“Having seen the way that motorsports simulation has recently become a really integral tool for young-driver training, particularly in the junior open-wheel formulas in Europe, it seemed like there was an opportunity to adapt this same concept to the U.S. market, and even expand it to cater to drivers young and old, amateur or professional and everything in between,” Segal told Sportscar365.

Having forged a technical partnership with Darren Turner’s UK-based Base Performance Simulators, which sees the two companies share development of hardware and software tools, Segal has taken a hands-on approach with clients that goes beyond just typical seat time.

Simulator sessions at GPX offer real-time telemetry, data acquisition tools, video overlays and replays for drivers, as well as the ability for passenger seat coaching in a safe virtual environment.

“The core principal is that simply doing more laps is a really inefficient way to improve driver performance,” Segal said. “We prefer to utilize every tool available to allow the driver to understand what can be improved, how it can be done, and then go and realize those gains immediately.

“We encourage drivers to bring their existing coaches, engineers, and so on in order to really replicate the at-track environment fully within the simulator when possible, as this further enhances the productivity of the experience.”

The results prove for themselves. Segal used the simulator to learn the legendary Circuit de la Sarthe prior to helping take Scuderia Corsa to a podium finish in his 24 Hours of Le Mans debut in June. Others such as fellow PWC drivers Henrique and Eduardo Cisneros and Alessandro Balzan have all gotten seat time as well, as well as racing legend Emerson Fittipaldi.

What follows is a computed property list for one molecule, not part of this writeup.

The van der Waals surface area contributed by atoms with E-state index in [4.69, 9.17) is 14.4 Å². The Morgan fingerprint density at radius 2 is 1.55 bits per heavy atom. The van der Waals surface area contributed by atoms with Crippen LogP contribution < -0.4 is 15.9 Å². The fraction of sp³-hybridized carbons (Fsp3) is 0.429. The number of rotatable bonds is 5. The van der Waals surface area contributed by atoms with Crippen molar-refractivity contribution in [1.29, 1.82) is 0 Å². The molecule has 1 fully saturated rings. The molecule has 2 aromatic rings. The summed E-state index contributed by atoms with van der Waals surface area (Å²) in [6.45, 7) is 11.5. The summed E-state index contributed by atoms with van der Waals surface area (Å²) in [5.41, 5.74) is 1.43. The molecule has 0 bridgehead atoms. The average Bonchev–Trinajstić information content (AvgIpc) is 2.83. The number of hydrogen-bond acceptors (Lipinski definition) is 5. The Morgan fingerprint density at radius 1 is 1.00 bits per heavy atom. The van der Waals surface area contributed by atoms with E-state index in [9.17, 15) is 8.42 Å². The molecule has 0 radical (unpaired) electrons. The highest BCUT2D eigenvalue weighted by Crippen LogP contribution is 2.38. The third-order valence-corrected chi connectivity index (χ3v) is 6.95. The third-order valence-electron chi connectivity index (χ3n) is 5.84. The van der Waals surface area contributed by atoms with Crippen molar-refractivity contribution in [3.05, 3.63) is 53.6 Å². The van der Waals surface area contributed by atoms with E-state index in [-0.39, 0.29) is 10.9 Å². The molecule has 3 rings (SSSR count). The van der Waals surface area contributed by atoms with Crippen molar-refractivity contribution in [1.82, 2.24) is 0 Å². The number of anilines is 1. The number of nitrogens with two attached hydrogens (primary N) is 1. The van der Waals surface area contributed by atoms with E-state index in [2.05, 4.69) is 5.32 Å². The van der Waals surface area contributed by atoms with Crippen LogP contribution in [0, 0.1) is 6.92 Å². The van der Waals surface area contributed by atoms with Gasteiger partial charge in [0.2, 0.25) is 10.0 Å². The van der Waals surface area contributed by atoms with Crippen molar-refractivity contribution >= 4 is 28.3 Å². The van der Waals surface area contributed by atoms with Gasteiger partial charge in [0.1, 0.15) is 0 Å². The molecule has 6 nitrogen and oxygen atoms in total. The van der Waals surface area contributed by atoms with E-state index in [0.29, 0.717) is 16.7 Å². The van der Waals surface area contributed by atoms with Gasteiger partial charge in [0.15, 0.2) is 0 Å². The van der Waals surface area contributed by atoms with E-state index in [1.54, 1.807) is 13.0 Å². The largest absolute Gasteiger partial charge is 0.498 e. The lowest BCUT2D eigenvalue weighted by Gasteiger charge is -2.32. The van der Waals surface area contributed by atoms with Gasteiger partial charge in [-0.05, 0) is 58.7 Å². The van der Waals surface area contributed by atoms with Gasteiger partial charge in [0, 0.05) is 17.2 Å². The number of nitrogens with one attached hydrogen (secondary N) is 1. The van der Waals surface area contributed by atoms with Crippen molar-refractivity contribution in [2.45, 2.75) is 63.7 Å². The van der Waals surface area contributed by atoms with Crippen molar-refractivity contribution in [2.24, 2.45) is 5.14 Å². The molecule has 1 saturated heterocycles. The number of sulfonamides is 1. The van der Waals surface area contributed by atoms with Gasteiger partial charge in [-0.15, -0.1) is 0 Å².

For Thompson, who wraps up his championship-winning season later this month at Mazda Raceway Laguna Seca, he’s hopeful of one day getting to Le Mans, and knows he’ll be a repeat customer to GPX’s lab to make the most of any future opportunity.

“It never hurts to refresh yourself on tracks you’ve been to or haven’t been to in a while,” he said. “Even more so, for European tracks, If I have a race overseas that’s bound to happen, going on the simulator and getting a morning of track time is absolutely priceless. It’s something I’ll utilize for sure.

“It’s really an amazing experience. When you go to the track, you might spend tens of thousands of dollars a day to get track time, depending on what you’re driving, and sometimes due to weather or other circumstances, you might not get much value.

“With this, [GPX] is offering it at a price point you can burn laps all week long and not spend what you would in real racing and with a real tangible gain for your next on-track session.

“That’s the trick that people haven’t been able to figure out in that industry that I feel Jeff’s got.”

John Dagys is the founder and Editor-in-Chief of Sportscar365. Dagys spent eight years as a motorsports correspondent for and SPEED Channel and has contributed to numerous other motorsports publications worldwide. Contact John